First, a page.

The following posters represented the geosciences at CUR’s Posters on the Hill, April 18, 2018.
Student: Angela R Burke
Research Institution: University of Alabama in Huntsville
Lead Student Home Institution: University of Alabama in Huntsville
Lead Student Home State: AL
Faculty Advisor: Mr. Ryan Wade
Poster Title: Analyzing Tornadic Debris Signatures by Integrating Aerial Imagery and Polarimetric Radar Data in GIS
Funding Agency: NOAA OAR Office of Weather and Air Quality
Grant #: NA16OAR4590210
Abstract:The historic April 27th tornado outbreak of 2011 produced 62 tornadoes in Alabama, with the one of the strongest being the EF-5 Hackleburg-Tanner tornado. The UAH Department of Atmospheric Science contracted the Atlantic Group to fly the Hackleburg-Tanner EF-5 tornado track and capture high-resolution swaths of the damage path, as well as the paths for the violent Cullman and Cordova tornadoes.This case study involves detailed analysis of the aerial imagery, including digitizing tree-falls and damage points, and outlining a damage path for the tornado. These analyses are then merged with georeferenced TIFF files (GeoTIFF) of UAH ARMOR (Advanced Radar for Meteorological and Operational Research) polarimetric radar scans of Reflectivity Factor, Radial Velocity, Correlation Coefficient, Differential Reflectivity, and Spectrum width to analyze dual-polarization radarTornado Debris Signature (TDSs) associated with the Hackleburg-Tanner tornado.An analysis ofTDSs from this tornado allows for the characterization of the effects of debris loading as the tornado passed over different types of terrain. Additionally, a large gap in damage from Harvest, AL, to theTennessee state line is being investigated to determine the possibility that the Hackleburg-Tanner tornado dissipated before Franklin County,TN,and another formed along the same path.The combined analysis of aerial imagery and radar data will provide a detailed picture of how the physical damage and radar signatures correlate and the effects of debris loading over different terrain, which will add confidence to future forecasting of tornadic events.
Student: Sarah Elizabeth Coffey
Research Institution: Stetson University
Lead Student Home Institution: Stetson University
Lead Student Home State: VA
Faculty Advisor: Dr.Wendy B Anderson
Poster Title: A Reconstr uction of Fire Histor y of the San Juan Islands, Washington
Funding Agency: BLM National Landscape Conservation System Research Support Program (BLM OR-WA District)
Grant #: L14AC00205
Abstract: Coast Salish peoples in the San Juan Islands have traditionally used fire in the grasslands as a way of managing native plant communities for agriculture. Natural fire frequency in the islands is among the lowest in Washington, suggesting that historical fire regimes reflect human influence. As Indigenous groups have largely been displaced since the arrival of Neo-Europeans in the archipelago, fire frequency has decreased, which has impacted the productivity of grassland flora. Using macroscopic charcoal as a proxy for fire frequency and radiocarbon analysis to approximate when these fires occurred, I attempted to reconstruct the fire history of San Juan Islands. I took my samples from four sites that were adjacent to the historical grasslands of Iceberg Point, Lopez Island, and Cattle Point, San Juan Island. Peaks in the macroscopic charcoal count signified unique fire events that were used to create mean fire return intervals (MFRIs).The site that was closest to the historical grasslands had the lowest MFRI of 42 years and the site furthest from historical grasslands had the greatest MFRI of 133 years. I also conducted interviews with Coast Salish individuals to glean more knowledge of traditional management techniques through the use of fire. Since there is a general concern about the encroachment of shrubs and invasive species into highly diverse grasslands not only in the San Juan Archipelago but throughout the Pacific Northwest, data on previous management techniques using fire could inform current management solutions.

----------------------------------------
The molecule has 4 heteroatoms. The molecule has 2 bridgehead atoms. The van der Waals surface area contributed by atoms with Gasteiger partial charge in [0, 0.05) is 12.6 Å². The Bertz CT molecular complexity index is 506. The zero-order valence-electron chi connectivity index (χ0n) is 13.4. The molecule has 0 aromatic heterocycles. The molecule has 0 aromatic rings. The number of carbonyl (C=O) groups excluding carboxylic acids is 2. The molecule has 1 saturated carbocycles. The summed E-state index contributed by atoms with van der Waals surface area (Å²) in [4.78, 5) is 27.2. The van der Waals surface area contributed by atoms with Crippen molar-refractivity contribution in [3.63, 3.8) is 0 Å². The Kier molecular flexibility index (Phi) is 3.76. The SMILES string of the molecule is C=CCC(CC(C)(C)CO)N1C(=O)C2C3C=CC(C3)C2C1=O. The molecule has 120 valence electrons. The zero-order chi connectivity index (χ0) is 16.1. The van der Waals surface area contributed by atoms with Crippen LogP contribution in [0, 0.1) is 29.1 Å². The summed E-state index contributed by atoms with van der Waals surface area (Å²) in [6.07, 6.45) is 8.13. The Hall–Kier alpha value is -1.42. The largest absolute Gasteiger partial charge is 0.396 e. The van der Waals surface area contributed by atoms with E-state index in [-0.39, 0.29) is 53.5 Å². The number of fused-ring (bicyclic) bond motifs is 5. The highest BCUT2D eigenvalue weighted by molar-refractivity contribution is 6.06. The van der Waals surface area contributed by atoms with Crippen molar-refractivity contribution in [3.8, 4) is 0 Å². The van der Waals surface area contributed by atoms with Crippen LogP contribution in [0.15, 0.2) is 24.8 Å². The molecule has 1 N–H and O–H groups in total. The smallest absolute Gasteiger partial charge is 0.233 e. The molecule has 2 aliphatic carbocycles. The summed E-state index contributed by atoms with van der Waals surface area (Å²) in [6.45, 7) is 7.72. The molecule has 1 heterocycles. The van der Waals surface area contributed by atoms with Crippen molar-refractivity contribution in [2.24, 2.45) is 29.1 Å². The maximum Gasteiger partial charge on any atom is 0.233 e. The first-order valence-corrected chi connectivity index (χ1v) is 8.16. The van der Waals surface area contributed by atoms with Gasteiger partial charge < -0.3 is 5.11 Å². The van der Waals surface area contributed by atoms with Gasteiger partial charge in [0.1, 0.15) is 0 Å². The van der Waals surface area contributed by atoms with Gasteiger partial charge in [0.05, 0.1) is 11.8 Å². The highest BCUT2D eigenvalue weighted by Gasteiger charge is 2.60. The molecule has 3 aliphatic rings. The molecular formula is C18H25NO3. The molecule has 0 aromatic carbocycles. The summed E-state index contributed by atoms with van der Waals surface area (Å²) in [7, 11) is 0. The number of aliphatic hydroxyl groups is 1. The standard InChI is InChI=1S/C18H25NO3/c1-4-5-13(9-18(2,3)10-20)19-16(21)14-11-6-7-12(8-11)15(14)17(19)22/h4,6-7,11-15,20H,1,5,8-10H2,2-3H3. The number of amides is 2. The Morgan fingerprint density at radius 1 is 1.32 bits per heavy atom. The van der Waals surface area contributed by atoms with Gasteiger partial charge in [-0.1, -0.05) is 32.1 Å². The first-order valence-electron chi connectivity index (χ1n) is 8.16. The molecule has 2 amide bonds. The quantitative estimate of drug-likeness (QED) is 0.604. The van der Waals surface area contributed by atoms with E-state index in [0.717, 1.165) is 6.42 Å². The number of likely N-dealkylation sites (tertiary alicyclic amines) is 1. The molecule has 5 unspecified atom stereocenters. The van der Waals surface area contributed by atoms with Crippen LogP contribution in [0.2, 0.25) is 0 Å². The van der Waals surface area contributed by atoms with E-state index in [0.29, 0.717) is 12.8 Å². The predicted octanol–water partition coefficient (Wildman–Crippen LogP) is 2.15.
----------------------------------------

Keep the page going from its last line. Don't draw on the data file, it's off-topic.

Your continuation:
Student: Alexandria M Weiskircher
Research Institution: Midwestern State University
Lead Student Home Institution: Midwestern State UniversityLead Student Home State: TX
Faculty Advisor: Dr. Jonathan D Price
Poster Title: Magmatic Timing in an Ancient Rift
Abstract:The Wichita Mountains in southwestern Oklahoma expose approximately a dozen granite intrusive bodies (plutons), all part of magmatism within an ancient tectonic rift known as the Southern Oklahoma Aulacogen, a feature that stretched from Dallas, Texas, across Oklahoma, past Amarillo to eastern Utah. At the margin of one of the intrusive bodies, the Quanah Granite Pluton, we noted three rock types.These are (1) the typical coarse-grained facies (CF), (2) fine-grained facies (FF), and (3) porphyritic facies (PF).They are distinguishable based on grain size and mineral content. CF has 6mm mineral grains, FF has 2mm mineral grains, and PF has 5mm larger alkali- feldspar grains with a sub-millimeter matrix. Additionally, the intrusive margin contains several pegmatite bodies, these are coarse-grained igneous pods and linear, intrusive features. Mapping the FF and PF revealed these to have linear, intrusive geometries that cut the CF.To resolve relationships, we assessed the mineral content of the three rock types through petrological and geochemical techniques. Prior researchers noted CF’s distinct mineral populations, which include the sodic amphiboles. PF contains the minerals biotite and/or calcic amphibole. FF contains only biotite.The pegmatite bodies contain quartz ± orthoclase ± biotite or sodic amphibole.,The textures and mineral assemblages imply that the voluminous CF magma first intruded this area, followed by distinct magma(s) that gave rise to the FF and PF.The difference in texture suggests the FF and PF record the last gasps of magmatism in the rift.